(Page 2 of 2)
Heiner said the investigation was important not just to Microsoft but to "thousands of smaller companies whose businesses depend on a competitive search marketplace."
As evidence of unfair competitive practices, Heiner noted that "Google continues to prevent Microsoft from offering consumers a fully featured YouTube app for the Windows Phone," despite complaints to the European Commission and the FTC.
Protesting Too Much?
Charles King, principal analyst at Pund-IT, said he was surprised at the FTC outcome.
"Apparently the agency was convinced by Google's implementation plan and its arguments against revealing its proprietary code and algorithms," King told us. "Competitors' melodramatic howls of outrage are also unsurprising and, in the case of Microsoft anyway, ironic in the extreme."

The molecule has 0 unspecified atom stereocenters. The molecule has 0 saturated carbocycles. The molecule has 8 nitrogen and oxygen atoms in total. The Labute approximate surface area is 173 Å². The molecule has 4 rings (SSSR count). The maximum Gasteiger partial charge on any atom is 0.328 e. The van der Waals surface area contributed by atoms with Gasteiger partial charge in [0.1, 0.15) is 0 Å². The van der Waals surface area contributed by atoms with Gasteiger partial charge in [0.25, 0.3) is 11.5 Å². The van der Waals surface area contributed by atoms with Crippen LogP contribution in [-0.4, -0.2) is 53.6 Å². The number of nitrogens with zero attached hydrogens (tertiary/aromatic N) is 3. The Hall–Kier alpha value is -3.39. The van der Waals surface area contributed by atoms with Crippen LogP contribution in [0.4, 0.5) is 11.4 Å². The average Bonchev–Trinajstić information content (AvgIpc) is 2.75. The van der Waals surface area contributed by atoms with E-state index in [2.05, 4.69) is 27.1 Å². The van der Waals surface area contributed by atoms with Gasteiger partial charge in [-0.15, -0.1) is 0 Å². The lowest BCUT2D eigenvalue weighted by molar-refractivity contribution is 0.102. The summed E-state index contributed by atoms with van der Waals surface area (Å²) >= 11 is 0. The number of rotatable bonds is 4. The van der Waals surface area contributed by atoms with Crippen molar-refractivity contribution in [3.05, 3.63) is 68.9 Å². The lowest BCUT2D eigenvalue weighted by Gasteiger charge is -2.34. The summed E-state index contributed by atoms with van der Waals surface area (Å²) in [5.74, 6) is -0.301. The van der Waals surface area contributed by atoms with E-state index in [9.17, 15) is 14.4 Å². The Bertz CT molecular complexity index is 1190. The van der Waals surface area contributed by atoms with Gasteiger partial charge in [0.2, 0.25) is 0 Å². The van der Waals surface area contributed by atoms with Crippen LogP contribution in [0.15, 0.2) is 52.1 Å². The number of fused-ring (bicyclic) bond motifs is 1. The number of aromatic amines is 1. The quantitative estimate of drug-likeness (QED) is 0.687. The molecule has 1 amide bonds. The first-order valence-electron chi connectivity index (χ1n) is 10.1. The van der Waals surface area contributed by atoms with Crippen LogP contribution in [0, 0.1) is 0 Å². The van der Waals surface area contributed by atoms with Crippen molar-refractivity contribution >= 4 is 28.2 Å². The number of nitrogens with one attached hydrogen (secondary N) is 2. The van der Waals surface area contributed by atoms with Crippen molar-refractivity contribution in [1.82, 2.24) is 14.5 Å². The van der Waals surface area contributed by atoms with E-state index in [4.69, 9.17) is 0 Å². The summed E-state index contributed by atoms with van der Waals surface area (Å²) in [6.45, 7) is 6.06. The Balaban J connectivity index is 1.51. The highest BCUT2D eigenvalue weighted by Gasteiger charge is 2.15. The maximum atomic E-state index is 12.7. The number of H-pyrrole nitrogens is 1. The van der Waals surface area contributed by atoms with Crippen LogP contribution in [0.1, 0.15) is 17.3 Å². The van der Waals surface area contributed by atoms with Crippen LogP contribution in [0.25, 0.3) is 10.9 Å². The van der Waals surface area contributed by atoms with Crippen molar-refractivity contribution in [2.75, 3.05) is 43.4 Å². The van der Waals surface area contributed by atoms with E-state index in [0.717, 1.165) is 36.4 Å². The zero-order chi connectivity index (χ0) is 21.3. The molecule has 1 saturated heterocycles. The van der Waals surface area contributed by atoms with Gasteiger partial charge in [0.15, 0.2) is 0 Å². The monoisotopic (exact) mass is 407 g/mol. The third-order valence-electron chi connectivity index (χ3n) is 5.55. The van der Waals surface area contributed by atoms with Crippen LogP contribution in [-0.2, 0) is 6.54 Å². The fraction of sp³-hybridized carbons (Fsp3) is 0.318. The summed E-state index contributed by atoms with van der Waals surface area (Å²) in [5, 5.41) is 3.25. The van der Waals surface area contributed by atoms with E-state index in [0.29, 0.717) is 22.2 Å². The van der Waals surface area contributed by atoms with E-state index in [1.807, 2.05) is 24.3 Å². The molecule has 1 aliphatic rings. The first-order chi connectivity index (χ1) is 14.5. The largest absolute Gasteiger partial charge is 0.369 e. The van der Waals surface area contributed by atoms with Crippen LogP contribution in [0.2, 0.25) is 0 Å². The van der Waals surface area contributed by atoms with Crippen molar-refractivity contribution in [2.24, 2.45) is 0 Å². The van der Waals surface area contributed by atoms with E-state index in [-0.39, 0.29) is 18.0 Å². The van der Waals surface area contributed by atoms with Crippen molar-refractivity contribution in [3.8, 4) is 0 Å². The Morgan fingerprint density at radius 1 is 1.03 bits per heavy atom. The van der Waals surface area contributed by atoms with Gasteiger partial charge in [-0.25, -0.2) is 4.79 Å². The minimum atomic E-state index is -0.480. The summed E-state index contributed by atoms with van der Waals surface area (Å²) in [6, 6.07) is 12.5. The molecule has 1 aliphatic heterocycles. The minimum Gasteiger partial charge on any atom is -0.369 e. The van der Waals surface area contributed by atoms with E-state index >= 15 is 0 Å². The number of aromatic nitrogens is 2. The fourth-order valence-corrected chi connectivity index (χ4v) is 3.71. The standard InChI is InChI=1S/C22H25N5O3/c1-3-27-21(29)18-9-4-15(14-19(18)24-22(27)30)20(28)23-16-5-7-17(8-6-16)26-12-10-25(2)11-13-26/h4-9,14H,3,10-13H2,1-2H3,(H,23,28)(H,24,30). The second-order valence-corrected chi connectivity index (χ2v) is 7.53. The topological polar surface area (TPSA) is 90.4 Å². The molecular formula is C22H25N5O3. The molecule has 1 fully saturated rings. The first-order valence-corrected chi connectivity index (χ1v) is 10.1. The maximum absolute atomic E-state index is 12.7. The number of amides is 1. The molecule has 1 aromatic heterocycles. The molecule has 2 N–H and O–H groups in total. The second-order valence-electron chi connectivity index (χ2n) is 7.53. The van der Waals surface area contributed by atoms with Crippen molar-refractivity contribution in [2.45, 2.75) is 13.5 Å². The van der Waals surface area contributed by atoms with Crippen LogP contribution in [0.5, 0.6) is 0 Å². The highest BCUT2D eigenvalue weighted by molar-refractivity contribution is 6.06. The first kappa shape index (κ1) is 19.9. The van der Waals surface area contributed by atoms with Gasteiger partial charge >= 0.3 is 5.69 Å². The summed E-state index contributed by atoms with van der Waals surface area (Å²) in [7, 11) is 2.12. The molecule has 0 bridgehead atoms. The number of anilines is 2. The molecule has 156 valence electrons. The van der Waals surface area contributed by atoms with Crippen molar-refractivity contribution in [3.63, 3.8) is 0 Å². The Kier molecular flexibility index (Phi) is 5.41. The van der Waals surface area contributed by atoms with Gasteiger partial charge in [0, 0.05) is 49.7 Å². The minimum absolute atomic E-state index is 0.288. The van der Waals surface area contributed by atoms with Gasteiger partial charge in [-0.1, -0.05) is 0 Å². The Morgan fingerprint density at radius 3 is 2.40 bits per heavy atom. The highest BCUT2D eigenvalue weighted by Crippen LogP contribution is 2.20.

Microsoft was the subject of a far larger antitrust investigation and litigation.
"But the broader context of the ruling -- particularly the fact that it came during an administration which is far friendlier to regulation than we've seen for the better part of two decades -- is more important," King said. "That the FTC is willing to face a significant fire of public criticism suggests that the ruling is probably fundamentally right."